The group quickly starts to panic and things continue to get worse as they move from flag to flag, hoping that if they get to all of the objectives they can go home in one piece. Of course, the sniper trying to kill them one at a time might have other plans…

I absolutely loved the international nature of the team. That’s something I find lacking in most American-made films. The group was from all over the United States and Europe. But when the stuff started hitting the fan, everybody reacted like a real person would – fighting their fight or flight response.

The other thing I found fascinating was the relative lack of blood on screen. Instead of bathing everyone in red every time a limb is hacked, a person is stabbed, or when bullets rip flesh and bone, the director chose to switch to a nightvision view from the perspective of the killer. The shades of gray make arterial spray look bright white. So the violence is still seen, but mitigated a bit.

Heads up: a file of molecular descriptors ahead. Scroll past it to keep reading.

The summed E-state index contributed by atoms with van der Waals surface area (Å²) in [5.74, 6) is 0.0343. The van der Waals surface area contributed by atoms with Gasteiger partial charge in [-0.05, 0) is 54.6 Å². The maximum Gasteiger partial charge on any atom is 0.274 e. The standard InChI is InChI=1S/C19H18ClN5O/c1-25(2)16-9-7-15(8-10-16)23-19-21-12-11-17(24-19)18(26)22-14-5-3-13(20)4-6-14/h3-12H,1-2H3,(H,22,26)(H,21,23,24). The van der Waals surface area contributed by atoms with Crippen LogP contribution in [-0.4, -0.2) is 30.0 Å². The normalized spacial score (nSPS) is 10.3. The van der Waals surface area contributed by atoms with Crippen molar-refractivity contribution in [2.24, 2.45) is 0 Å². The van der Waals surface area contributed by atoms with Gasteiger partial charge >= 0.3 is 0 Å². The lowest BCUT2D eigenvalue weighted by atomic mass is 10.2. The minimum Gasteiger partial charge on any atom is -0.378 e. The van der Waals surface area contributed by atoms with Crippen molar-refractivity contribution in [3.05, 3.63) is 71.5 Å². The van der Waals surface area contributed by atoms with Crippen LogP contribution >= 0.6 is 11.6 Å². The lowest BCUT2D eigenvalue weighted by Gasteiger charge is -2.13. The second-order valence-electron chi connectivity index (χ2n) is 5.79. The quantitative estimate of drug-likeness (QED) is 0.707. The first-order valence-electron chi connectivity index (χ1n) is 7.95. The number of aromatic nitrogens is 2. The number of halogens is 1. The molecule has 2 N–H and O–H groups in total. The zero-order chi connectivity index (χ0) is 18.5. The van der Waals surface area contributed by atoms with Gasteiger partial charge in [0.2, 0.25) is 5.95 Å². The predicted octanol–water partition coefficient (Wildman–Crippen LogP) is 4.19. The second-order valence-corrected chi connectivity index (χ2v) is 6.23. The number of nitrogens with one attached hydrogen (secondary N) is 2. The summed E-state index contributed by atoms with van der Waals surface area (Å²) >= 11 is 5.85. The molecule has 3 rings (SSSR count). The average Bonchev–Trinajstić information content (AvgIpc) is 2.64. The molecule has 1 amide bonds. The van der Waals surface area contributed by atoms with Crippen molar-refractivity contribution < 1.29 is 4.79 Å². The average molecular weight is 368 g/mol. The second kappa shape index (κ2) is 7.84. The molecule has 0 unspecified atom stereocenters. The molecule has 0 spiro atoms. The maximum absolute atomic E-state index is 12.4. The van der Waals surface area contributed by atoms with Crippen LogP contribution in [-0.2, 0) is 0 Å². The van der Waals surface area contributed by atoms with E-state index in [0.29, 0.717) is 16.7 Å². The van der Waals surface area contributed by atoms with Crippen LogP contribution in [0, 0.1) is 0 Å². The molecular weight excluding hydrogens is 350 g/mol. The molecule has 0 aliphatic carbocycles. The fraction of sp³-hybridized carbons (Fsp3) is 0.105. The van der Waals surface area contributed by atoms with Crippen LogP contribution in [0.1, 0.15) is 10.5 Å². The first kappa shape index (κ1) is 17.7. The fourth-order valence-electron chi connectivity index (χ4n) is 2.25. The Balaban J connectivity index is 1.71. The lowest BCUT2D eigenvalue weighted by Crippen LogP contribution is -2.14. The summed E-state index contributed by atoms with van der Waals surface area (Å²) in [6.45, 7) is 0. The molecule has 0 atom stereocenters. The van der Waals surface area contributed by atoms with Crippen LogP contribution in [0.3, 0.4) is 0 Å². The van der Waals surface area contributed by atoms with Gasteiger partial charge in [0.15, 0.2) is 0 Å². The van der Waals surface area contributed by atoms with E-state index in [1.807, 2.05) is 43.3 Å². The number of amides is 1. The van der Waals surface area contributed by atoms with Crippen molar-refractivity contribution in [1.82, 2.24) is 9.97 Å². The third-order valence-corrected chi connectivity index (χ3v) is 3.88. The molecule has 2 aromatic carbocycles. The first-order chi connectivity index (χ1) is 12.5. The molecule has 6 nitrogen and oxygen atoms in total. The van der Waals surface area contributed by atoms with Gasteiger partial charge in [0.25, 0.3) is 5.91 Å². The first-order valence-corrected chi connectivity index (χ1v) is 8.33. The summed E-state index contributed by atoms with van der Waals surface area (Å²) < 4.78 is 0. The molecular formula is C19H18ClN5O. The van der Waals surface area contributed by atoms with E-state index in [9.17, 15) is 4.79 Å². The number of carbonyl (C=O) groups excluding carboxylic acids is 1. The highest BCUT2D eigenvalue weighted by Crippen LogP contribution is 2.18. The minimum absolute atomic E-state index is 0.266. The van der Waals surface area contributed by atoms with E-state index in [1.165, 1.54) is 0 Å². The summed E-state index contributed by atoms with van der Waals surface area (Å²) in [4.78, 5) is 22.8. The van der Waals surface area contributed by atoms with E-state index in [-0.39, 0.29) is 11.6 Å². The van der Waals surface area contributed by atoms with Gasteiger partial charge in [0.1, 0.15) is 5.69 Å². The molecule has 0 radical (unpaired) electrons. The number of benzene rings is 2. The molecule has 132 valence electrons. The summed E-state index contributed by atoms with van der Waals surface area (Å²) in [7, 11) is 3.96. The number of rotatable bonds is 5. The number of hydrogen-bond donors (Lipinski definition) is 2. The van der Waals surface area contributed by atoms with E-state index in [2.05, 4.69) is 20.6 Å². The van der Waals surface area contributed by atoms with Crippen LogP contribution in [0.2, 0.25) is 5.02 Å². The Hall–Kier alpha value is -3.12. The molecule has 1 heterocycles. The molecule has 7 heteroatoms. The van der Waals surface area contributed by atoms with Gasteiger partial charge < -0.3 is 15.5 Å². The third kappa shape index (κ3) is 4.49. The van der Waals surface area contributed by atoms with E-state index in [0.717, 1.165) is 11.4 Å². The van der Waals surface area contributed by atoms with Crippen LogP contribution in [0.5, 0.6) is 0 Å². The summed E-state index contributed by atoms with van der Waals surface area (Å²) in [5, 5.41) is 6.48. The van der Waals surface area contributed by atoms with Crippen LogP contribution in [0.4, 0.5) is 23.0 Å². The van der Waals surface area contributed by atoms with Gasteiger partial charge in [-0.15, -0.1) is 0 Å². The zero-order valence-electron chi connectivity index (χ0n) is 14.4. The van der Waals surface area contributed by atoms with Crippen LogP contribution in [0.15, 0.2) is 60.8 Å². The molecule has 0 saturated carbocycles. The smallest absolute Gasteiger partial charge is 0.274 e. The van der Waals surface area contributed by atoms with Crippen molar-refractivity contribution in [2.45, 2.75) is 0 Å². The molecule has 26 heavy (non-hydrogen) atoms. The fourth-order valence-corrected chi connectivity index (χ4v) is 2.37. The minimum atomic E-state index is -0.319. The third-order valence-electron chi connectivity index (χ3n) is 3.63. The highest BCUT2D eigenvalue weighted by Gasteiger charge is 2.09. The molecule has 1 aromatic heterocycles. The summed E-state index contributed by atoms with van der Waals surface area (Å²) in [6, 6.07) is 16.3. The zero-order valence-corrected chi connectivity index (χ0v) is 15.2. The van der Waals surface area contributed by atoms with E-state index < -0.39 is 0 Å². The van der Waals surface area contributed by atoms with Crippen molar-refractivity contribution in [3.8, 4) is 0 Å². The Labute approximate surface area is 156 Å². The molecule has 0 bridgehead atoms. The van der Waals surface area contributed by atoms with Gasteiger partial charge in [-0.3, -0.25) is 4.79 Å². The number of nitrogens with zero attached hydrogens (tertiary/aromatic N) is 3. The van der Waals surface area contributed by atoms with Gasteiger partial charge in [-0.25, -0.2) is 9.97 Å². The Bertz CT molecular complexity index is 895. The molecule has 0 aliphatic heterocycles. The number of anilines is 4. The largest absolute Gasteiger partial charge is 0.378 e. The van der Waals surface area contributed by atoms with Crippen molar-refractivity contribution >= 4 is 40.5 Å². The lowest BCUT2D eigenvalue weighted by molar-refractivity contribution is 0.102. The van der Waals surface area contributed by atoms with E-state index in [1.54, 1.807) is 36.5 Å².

Is this film going to win an Oscar? Probably not. Is it fun to watch as person after person gets eliminated? Definitely. And as you go through the story, you catch glimpses of the truth of what’s going on behind the scenes to try and piece things together.

In addition to the film, the DVD includes the trailer, some teasers for other IFC Films releases, and a “Making Of…” feature that focuses on Benmayor and producer Julio Fernandez talking about what their goals were with the film. They wanted a story that would appeal to the average viewer, engaging them with the trials the characters on film were going through. The work with handheld cameras and longer sequences was used to bring viewers into the action in a more real-time way. At the beginning, I have to say the “shaky cam” effect was a bit much, but it does work for the majority of the film where it’s used.

If you’re looking for an atypical thriller set during a paintball weekend, I’d definitely encourage you to check out Paintball. It was fun and has some interesting twists and turns to keep you guessing to the very end.

This article first appeared at BlogCritics.org here.


p.s. Pick up Paintball at Barnes & Noble below…

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Book Review: The Art of Drew Struzan